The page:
The two Koreas have never signed a peace treaty since their three-year civil war in the early 1950’s, which they fought to a stalemate.

Wednesday marks the 58th anniversary of the signing of the armistice which halted hostile action.  North Korea celebrates it as “War Victory Day.”

At the truce village, Panmunjom, the day is to be commemorated at a short ceremony attended by the military and civilian leadership of the U.S.-led United Nations Command, South Korean officials and the Neutral Nations Supervisory Commission.

You May Like

Missouri Town Braces for Possible Racial Unrest

Situation in Ferguson hinges on whether white police officer will be indicted for August shooting death of unarmed black teen; decision could come Monday More

Video Ukraine Marks Anniversary of 1930s Deadly Famine

President Poroshenko compares Soviet-era ‘genocide’ to current tactics of pro-Russia rebels in Ukraine's east More

S. Philippines Convictions Elusive 5 Years After Election-related Killings

Officials vowed to deliver justice as the nation marked the anniversary of the country's worst political massacre that left 58 dead, more than half media More

This forum has been closed.
Comments
     
There are no comments in this forum. Be first and add one

Featured Videos

Your JavaScript is turned off or you have an old version of Adobe's Flash Player. Get the latest Flash player.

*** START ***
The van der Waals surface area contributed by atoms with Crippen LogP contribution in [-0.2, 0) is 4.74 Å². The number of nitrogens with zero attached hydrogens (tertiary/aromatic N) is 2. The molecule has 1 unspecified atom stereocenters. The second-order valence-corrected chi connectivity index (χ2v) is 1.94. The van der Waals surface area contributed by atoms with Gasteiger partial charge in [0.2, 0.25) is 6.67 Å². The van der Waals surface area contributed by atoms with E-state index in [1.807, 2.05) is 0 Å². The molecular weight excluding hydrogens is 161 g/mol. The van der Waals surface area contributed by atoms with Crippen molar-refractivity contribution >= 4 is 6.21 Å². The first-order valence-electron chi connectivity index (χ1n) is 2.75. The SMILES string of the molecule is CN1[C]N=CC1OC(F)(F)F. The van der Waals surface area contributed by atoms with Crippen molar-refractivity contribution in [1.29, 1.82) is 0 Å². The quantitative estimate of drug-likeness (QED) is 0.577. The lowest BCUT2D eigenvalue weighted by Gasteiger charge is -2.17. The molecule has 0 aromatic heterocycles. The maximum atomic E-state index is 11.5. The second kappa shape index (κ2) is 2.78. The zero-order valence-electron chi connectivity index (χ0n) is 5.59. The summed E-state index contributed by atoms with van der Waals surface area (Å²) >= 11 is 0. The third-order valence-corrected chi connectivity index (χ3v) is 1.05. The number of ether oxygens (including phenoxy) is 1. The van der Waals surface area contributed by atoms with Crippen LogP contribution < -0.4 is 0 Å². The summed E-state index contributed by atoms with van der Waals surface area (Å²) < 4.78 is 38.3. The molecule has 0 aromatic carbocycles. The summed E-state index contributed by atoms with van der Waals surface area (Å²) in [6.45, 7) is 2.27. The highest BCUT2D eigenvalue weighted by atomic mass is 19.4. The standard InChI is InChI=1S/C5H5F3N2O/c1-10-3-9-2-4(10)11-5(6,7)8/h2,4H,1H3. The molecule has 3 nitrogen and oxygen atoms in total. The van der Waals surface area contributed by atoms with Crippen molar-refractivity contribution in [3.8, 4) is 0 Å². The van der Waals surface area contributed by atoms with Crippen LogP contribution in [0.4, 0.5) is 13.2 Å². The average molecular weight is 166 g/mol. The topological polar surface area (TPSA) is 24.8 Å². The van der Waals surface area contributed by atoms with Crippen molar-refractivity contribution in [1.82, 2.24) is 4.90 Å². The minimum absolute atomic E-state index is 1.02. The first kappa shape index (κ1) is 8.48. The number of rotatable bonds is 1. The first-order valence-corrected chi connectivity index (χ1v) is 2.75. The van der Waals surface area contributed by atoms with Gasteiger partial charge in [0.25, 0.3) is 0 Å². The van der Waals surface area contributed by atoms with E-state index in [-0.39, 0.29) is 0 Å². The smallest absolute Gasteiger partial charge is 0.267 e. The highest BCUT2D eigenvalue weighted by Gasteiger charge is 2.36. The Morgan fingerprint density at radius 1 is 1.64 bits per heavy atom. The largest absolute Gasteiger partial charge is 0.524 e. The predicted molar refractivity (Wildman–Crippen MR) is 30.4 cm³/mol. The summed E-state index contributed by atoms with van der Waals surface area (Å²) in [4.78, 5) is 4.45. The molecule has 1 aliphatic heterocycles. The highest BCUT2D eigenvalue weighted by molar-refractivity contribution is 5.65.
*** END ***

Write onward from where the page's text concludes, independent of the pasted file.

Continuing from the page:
Ukraine Marks Anniversary of Deadly 1930s Faminei
X
Daniel Schearf
November 23, 2014 4:32 PM
During a commemoration for millions who died of starvation in Ukraine in the early 1930s, President Petro Poroshenko lashed out at Soviet-era totalitarianism for causing the deaths and accused today’s Russian-backed rebels in the east of using similar tactics. VOA’s Daniel Shearf reports from Kyiv.
Video

Video Ukraine Marks Anniversary of Deadly 1930s Famine

During a commemoration for millions who died of starvation in Ukraine in the early 1930s, President Petro Poroshenko lashed out at Soviet-era totalitarianism for causing the deaths and accused today’s Russian-backed rebels in the east of using similar tactics. VOA’s Daniel Shearf reports from Kyiv.
Video

Video Hong Kong Protests at a Crossroads